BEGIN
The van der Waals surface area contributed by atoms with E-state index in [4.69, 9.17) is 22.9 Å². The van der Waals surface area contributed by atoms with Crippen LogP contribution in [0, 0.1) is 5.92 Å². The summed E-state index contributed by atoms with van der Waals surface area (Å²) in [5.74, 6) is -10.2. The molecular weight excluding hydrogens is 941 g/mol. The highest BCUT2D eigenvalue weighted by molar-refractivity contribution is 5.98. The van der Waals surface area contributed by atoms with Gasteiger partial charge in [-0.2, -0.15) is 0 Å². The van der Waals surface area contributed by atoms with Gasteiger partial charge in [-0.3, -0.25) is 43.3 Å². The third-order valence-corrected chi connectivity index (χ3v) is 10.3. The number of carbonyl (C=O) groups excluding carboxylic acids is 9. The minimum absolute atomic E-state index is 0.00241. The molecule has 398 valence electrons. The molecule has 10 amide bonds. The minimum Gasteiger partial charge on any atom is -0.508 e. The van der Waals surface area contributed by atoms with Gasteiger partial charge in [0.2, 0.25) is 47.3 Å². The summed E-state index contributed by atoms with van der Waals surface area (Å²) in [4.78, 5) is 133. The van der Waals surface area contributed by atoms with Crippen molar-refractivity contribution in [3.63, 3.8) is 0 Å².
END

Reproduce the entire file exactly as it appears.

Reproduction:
The van der Waals surface area contributed by atoms with E-state index in [4.69, 9.17) is 22.9 Å². The van der Waals surface area contributed by atoms with Crippen LogP contribution in [0, 0.1) is 5.92 Å². The summed E-state index contributed by atoms with van der Waals surface area (Å²) in [5.74, 6) is -10.2. The molecular weight excluding hydrogens is 941 g/mol. The highest BCUT2D eigenvalue weighted by molar-refractivity contribution is 5.98. The van der Waals surface area contributed by atoms with Gasteiger partial charge in [-0.2, -0.15) is 0 Å². The van der Waals surface area contributed by atoms with Gasteiger partial charge in [-0.3, -0.25) is 43.3 Å². The third-order valence-corrected chi connectivity index (χ3v) is 10.3. The number of carbonyl (C=O) groups excluding carboxylic acids is 9. The minimum absolute atomic E-state index is 0.00241. The molecule has 398 valence electrons. The molecule has 10 amide bonds. The minimum Gasteiger partial charge on any atom is -0.508 e. The van der Waals surface area contributed by atoms with Gasteiger partial charge in [0.2, 0.25) is 47.3 Å². The summed E-state index contributed by atoms with van der Waals surface area (Å²) in [4.78, 5) is 133. The van der Waals surface area contributed by atoms with Crippen molar-refractivity contribution in [3.63, 3.8) is 0 Å².